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## Microeconomic Foundation of the Modern

Consumption Theory

## The theory is based on the consumer choice theory and

forms the basis for modern macroeconomic model of
consumption and asset pricing.

## Consider an individual who lives for 2 periods.

Date 1 (subscript 1) denotes current or today and date 2
(subscript 2) denotes future.

(2) C1 = Y1 S

## S = period one saving (if S > 0) or borrowing

(if S < 0). N.B. There is no need to save in period 2.

## Period 2 Budget Constraint

(3) C2 = Y2 + (1+r) S

## r = real rate of interest (the opportunity cost or real

price of consumption)

## We can combine these two budget constraints

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From (2) S = Y1 C1

## Expand the bracket to get the budget constraint in term

of period 2 (future) values

C2 + C1(1+r) = Y2 + (1+r) Y1

## Divide the above equation through by (1+r), we get the

budget constraint in terms of period 1 (present) value

## It implies that the present-value of consumption equals

the present-value of income.

Intercepts:
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## If C1 = 0, C2 = [Y1(1+r) + Y2] => Vertical intercept (FV

of income)
If C2 = 0, C1 = [Y1 + Y2/(1+r)] => Horizontal intercept
(= PV of income)

Future

Slope = -(1+r)
Y20

Y10 Today

## Given an income of (Y10, Y20) what does this person

choose for C1 and C2?

## Below is some basic microeconomic theory of

consumer preferences.
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PREFERENCES

## An individuals preferences for consumption over two

goods can be shown by indifference curves (IC).

## Let the goods be current consumption C1 and future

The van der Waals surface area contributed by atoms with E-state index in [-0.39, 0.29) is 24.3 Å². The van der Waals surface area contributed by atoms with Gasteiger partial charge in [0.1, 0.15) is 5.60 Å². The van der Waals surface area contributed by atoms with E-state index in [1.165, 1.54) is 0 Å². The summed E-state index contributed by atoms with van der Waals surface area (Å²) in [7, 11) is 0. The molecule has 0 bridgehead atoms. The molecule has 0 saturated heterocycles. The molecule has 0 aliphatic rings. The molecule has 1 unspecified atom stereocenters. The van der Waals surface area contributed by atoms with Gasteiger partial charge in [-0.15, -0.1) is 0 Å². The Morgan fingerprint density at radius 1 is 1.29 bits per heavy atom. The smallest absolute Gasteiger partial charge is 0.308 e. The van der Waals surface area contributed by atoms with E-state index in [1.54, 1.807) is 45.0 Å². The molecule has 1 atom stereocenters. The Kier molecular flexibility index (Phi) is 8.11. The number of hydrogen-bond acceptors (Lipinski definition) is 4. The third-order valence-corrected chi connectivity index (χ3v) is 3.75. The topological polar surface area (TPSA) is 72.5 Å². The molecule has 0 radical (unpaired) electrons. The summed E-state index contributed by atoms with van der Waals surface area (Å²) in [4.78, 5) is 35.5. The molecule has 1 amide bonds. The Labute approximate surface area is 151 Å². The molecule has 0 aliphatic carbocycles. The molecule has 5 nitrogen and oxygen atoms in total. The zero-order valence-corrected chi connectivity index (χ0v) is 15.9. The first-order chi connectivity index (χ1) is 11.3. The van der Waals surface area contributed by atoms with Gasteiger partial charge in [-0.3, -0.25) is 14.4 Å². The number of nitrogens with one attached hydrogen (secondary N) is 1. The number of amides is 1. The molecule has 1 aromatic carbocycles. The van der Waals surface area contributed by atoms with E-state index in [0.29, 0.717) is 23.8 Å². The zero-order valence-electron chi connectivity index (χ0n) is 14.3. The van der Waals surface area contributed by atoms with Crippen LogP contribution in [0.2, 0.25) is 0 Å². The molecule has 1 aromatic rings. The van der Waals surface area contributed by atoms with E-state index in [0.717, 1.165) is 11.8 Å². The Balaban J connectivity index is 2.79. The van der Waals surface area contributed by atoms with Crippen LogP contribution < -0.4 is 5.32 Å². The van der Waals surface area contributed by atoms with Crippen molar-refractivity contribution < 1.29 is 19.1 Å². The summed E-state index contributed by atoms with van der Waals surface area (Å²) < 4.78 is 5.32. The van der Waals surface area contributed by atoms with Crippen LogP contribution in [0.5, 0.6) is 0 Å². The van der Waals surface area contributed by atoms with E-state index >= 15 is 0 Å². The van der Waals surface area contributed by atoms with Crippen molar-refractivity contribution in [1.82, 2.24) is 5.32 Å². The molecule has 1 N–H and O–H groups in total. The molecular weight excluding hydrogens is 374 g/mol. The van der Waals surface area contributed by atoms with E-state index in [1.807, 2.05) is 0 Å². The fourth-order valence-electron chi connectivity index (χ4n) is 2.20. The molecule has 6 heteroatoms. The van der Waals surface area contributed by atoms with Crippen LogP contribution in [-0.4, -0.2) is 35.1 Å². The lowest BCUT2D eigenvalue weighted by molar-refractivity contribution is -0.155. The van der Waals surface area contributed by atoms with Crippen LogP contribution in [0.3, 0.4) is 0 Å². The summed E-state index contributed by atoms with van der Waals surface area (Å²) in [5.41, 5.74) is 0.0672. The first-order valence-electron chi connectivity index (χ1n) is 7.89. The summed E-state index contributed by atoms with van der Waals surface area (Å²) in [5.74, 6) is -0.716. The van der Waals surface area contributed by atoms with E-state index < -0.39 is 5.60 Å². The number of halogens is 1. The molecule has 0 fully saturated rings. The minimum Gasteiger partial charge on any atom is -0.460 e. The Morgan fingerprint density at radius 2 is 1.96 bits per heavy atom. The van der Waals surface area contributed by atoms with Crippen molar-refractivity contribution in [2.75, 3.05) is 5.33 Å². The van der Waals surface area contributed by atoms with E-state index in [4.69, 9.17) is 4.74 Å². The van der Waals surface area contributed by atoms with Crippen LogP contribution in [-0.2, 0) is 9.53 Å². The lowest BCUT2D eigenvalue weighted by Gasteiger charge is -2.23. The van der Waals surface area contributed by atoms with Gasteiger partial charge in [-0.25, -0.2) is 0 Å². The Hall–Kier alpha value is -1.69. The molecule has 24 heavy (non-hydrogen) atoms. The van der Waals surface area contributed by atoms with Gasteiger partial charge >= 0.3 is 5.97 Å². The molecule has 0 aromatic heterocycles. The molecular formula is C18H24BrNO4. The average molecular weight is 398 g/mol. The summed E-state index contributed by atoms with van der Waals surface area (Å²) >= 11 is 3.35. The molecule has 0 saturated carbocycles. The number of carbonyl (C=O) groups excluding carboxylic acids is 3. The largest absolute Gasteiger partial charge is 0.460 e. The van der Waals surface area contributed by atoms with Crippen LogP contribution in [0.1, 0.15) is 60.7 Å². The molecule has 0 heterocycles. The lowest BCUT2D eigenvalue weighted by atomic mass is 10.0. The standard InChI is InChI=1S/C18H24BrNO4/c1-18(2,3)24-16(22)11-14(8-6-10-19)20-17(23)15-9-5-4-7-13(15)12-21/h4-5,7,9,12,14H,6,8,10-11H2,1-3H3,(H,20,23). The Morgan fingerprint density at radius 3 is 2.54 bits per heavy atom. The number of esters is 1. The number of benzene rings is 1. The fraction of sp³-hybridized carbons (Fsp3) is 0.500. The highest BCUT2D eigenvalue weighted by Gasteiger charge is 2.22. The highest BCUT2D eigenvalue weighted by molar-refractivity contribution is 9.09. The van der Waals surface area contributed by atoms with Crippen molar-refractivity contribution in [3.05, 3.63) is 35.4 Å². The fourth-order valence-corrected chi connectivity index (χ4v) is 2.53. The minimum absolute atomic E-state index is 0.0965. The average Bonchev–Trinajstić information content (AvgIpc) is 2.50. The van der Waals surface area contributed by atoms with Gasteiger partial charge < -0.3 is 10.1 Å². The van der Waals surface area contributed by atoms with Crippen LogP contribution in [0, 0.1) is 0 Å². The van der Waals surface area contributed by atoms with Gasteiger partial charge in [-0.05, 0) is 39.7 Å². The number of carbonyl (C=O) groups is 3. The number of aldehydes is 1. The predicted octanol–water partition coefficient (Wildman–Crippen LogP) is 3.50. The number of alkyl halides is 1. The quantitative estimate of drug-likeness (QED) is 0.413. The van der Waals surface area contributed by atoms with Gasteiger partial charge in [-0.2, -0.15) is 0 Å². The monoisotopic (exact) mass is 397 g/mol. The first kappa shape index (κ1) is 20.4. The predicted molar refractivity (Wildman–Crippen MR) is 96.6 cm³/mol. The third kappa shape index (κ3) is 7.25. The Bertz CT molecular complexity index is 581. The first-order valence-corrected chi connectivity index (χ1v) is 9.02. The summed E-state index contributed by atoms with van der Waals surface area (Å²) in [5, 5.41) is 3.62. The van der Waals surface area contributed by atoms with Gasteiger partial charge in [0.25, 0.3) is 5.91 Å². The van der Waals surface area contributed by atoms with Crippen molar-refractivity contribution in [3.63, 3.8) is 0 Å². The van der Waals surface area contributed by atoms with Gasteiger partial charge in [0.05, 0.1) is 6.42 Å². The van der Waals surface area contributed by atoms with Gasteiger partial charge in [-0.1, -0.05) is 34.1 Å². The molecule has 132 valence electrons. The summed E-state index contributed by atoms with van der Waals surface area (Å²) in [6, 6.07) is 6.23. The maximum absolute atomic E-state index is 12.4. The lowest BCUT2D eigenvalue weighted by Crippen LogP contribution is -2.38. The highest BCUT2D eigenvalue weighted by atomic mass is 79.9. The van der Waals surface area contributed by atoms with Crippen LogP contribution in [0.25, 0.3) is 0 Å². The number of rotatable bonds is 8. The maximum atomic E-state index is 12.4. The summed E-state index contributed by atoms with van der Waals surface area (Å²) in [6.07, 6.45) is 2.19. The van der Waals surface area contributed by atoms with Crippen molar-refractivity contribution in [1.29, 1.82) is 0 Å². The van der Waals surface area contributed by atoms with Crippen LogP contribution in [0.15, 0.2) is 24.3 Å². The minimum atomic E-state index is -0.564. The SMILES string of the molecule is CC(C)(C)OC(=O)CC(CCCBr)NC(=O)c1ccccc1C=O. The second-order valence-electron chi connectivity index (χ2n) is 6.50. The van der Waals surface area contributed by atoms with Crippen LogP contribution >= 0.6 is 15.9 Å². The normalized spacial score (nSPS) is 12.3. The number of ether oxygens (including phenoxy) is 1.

consumption C2. Each indifference curve (IC)
connecting various combinations of C1 and C2
represents a particular and equal level of satisfaction
(called utility in economics).

## The IC slopes downward (due to trade-offs between C1

and C2, giving up some of one good to have more of the
other good while keeping you equally satisfied!) and
convex towards the origin (due to the assumption of
preferring averages rather than extremes, some cokes
and pizzas rather than many pizzas or cokes and
nothing else!)

C2

Utility level B
C1
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## Slope of an indifference curve is called the marginal

rate of substitution, MRS. That is, it indicates the rate
at which an individual is willing to trade current for
future consumption.

## Note: For a consumer, indifference curves cannot cross.

Why? If A is preferred B and B is preferred to C, then
A should be preferred to C, right? That is, your
preference should be consistent and logical! This also
rules out any upward sloping indifference curve
because it violates the assumption of more is better.

C2

f
e

C1

## The ICs above all violate the assumption of either they

cannot cross or more is better
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## Some indifference curves are not convex but can be

negatively sloped straight lines (if the two goods are
perfect substitutes) or even L shaped (if the two goods
are perfect complements or always consumed in a fixed
proportion).

C2

C1
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PERIOD MODEL

## The choice of C1 and C2 that maximises the consumers

utility is given by the point of tangency between the
highest attainable indifference curve and the budget
constraint.

C2 e1

e*

e2

C1

## Note that e1 and e2 are inefficient as you could move

onto a higher indifference curve (higher utility), given
the budget constraint. If the indifference curve is above
the budget constraint, it is not attainable given the
budget constraint. Only e* is the utility maximizing
choice.